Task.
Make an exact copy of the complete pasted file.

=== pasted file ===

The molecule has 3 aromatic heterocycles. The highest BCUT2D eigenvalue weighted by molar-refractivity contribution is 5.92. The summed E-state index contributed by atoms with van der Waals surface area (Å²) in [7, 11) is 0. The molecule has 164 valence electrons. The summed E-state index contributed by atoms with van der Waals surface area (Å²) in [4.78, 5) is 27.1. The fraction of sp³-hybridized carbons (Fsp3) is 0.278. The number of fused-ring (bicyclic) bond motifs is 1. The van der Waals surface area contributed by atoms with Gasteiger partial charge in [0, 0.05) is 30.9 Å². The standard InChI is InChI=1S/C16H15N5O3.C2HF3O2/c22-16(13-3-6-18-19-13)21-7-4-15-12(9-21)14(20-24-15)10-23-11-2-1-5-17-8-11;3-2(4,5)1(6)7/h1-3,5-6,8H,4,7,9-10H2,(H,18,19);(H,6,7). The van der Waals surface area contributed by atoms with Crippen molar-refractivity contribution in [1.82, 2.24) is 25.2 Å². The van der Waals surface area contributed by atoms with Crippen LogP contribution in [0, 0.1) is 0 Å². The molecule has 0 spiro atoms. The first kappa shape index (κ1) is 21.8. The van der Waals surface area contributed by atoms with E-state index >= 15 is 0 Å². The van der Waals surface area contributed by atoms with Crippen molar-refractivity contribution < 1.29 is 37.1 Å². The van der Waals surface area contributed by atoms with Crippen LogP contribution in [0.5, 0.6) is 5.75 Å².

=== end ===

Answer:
The molecule has 3 aromatic heterocycles. The highest BCUT2D eigenvalue weighted by molar-refractivity contribution is 5.92. The summed E-state index contributed by atoms with van der Waals surface area (Å²) in [7, 11) is 0. The molecule has 164 valence electrons. The summed E-state index contributed by atoms with van der Waals surface area (Å²) in [4.78, 5) is 27.1. The fraction of sp³-hybridized carbons (Fsp3) is 0.278. The number of fused-ring (bicyclic) bond motifs is 1. The van der Waals surface area contributed by atoms with Gasteiger partial charge in [0, 0.05) is 30.9 Å². The standard InChI is InChI=1S/C16H15N5O3.C2HF3O2/c22-16(13-3-6-18-19-13)21-7-4-15-12(9-21)14(20-24-15)10-23-11-2-1-5-17-8-11;3-2(4,5)1(6)7/h1-3,5-6,8H,4,7,9-10H2,(H,18,19);(H,6,7). The van der Waals surface area contributed by atoms with Crippen molar-refractivity contribution in [1.82, 2.24) is 25.2 Å². The van der Waals surface area contributed by atoms with Crippen LogP contribution in [0, 0.1) is 0 Å². The molecule has 0 spiro atoms. The first kappa shape index (κ1) is 21.8. The van der Waals surface area contributed by atoms with E-state index >= 15 is 0 Å². The van der Waals surface area contributed by atoms with Crippen molar-refractivity contribution < 1.29 is 37.1 Å². The van der Waals surface area contributed by atoms with Crippen LogP contribution in [0.5, 0.6) is 5.75 Å².